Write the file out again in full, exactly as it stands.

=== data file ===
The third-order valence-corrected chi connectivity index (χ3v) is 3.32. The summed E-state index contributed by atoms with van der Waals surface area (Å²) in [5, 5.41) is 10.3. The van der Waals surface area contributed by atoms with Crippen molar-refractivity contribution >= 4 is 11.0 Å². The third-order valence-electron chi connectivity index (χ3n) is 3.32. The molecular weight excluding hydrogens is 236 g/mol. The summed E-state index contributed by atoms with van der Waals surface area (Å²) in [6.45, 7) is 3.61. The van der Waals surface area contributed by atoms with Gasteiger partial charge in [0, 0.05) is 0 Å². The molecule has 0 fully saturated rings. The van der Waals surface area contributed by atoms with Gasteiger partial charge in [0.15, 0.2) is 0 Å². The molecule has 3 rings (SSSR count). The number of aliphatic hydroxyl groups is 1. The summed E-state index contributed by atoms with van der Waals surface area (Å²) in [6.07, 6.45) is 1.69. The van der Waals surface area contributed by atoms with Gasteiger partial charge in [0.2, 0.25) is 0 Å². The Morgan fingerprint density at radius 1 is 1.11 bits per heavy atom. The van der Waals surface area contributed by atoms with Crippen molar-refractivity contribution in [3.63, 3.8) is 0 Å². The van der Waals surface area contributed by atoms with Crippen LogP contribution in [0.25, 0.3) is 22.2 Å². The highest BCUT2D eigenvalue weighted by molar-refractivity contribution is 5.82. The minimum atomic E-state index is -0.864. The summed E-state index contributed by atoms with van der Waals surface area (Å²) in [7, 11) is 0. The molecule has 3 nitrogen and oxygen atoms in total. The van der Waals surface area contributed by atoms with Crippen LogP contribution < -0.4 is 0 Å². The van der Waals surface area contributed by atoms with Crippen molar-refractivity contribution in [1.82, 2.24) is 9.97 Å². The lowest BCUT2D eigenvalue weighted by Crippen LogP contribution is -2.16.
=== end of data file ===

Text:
The third-order valence-corrected chi connectivity index (χ3v) is 3.32. The summed E-state index contributed by atoms with van der Waals surface area (Å²) in [5, 5.41) is 10.3. The van der Waals surface area contributed by atoms with Crippen molar-refractivity contribution >= 4 is 11.0 Å². The third-order valence-electron chi connectivity index (χ3n) is 3.32. The molecular weight excluding hydrogens is 236 g/mol. The summed E-state index contributed by atoms with van der Waals surface area (Å²) in [6.45, 7) is 3.61. The van der Waals surface area contributed by atoms with Gasteiger partial charge in [0, 0.05) is 0 Å². The molecule has 0 fully saturated rings. The van der Waals surface area contributed by atoms with Gasteiger partial charge in [0.15, 0.2) is 0 Å². The molecule has 3 rings (SSSR count). The number of aliphatic hydroxyl groups is 1. The summed E-state index contributed by atoms with van der Waals surface area (Å²) in [6.07, 6.45) is 1.69. The van der Waals surface area contributed by atoms with Gasteiger partial charge in [0.2, 0.25) is 0 Å². The Morgan fingerprint density at radius 1 is 1.11 bits per heavy atom. The van der Waals surface area contributed by atoms with Crippen molar-refractivity contribution in [3.63, 3.8) is 0 Å². The van der Waals surface area contributed by atoms with Crippen LogP contribution in [0.25, 0.3) is 22.2 Å². The highest BCUT2D eigenvalue weighted by molar-refractivity contribution is 5.82. The minimum atomic E-state index is -0.864. The summed E-state index contributed by atoms with van der Waals surface area (Å²) in [7, 11) is 0. The molecule has 3 nitrogen and oxygen atoms in total. The van der Waals surface area contributed by atoms with Crippen LogP contribution < -0.4 is 0 Å². The van der Waals surface area contributed by atoms with Crippen molar-refractivity contribution in [1.82, 2.24) is 9.97 Å². The lowest BCUT2D eigenvalue weighted by Crippen LogP contribution is -2.16.